What Is Eosinophilic Esophagitis (EoE)?
Eosinophilic Esophagitis is an allergic inflammatory disease of the esophagus. The inflammation of the esophagus causes Eosinophilic Esophagitis.
The tube shape Esophagitis connects the mouth to the stomach.
What Triggers Eosinophilic Esophagitis?
Eosinophilic Esophagitis happens when a particular type of white blood cells, the eosinophil, accumulate in the Esophagitis.
Eosinophils production and accumulation may be caused by:
- immune hypersensitivity responses to specific foods or environmental proteins.
Some individuals with this EOE have been found to have an unusually high expression of a particular gene called eotaxin-3.
The gene code eotaxin-3 is a protein that is important in controlling the accumulation of eosinophils.
Eosinophilic esophagitis can run in families, but the risk for additional families members is <5% unless they are twins with the EoE patient.
Several genes have been identified to contribute to EoE including CAPN14 (at chromosome 2p23) and TSLP (at chromosome 5q22).
The increase of eosinophils cells causes injury and inflammation of the esophagus.
What Type Of Damage Does Eosinophilic Esophagitis Cause?
The damage to the Esophagitis from Eosinophilic may:
- make eating painful or uncomfortable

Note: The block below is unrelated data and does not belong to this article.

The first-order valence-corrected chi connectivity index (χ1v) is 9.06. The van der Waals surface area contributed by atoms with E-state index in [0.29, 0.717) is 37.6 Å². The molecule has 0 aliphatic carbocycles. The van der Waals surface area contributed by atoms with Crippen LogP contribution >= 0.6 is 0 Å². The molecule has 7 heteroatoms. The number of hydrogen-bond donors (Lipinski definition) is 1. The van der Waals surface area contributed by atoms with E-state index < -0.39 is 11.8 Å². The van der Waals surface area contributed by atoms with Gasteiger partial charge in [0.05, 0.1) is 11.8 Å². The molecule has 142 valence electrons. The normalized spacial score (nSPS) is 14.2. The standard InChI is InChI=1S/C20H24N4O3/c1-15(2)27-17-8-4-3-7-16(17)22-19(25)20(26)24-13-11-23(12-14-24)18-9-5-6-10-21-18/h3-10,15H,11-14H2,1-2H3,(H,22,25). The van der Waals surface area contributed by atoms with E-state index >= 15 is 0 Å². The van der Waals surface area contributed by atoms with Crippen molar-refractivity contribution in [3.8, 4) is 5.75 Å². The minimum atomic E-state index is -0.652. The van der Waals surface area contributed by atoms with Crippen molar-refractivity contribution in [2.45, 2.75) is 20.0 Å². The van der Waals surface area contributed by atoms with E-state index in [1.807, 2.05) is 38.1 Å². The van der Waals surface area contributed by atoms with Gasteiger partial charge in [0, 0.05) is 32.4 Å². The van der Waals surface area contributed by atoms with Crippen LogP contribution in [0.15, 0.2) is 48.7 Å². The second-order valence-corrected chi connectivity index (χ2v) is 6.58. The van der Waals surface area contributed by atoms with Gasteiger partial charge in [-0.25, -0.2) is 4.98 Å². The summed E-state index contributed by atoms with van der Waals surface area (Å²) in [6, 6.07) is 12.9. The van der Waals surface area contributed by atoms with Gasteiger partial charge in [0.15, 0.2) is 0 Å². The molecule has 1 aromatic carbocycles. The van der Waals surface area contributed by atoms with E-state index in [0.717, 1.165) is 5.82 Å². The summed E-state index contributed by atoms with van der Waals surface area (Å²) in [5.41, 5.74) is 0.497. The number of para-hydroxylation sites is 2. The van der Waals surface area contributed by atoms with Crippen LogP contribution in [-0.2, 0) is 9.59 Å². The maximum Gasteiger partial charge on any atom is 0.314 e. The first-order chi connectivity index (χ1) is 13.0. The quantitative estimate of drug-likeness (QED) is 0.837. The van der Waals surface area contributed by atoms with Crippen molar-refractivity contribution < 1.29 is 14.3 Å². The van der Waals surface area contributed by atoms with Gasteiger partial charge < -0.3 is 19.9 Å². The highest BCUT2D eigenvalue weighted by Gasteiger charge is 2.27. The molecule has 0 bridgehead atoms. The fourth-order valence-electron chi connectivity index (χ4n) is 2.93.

- the potential result of poor growth
- chronic pain, e.g. Chest, Abdominal difficulty swallowing
- food impaction (food sticks to the Esophagus)
The esophagus may become narrow from inflammation.
A narrow Esophagus may cause food to become impacted (stick to the Esophagus).
When food sticks or becomes trapped inside the Esophagus, this creates a medical emergency.
What Are The Symptoms Of Eosinophilic Esophagitis (EOE)?
- Symptoms of EoE may vary from one individual to the next.
- Age also plays a role in communicating symptoms.
Common symptoms of Eosinophilic Esophagitis include:
- Reflux that does not respond to medication (acid suppressors) – infant, child, adult
- Difficulty swallowing – child, adult
- Food impactions (food becomes stuck inside the esophagus) – older children, adult
Nausea and Vomiting – infant, child, adult
- Failure to thrive (poor growth, malnutrition, or weight loss) and poor appetite – infant, child, rarely adult
- Abdominal or chest pain – child, adult
- Feeding refusal/intolerance or poor appetite – infant, child
- Difficulty sleeping due to chest pain, abdominal cramps, reflux, and nausea – infant, child, adult
I hope this HypoGal Blog post, What Is Eosinophilic Esophagitis (EoE)? has been helpful.
Unfortunately, I become aware of EoE when a friend experienced a serve episode of Eosinophilic Esophagitis.
Click on this HypoGal Blog post to read about my experience with EoE.
You can find additional health references and shortcuts to living with a chronic illness at HypoGal Blog.
You may also find the health reference, What Is Cervical Dystonia? insightful.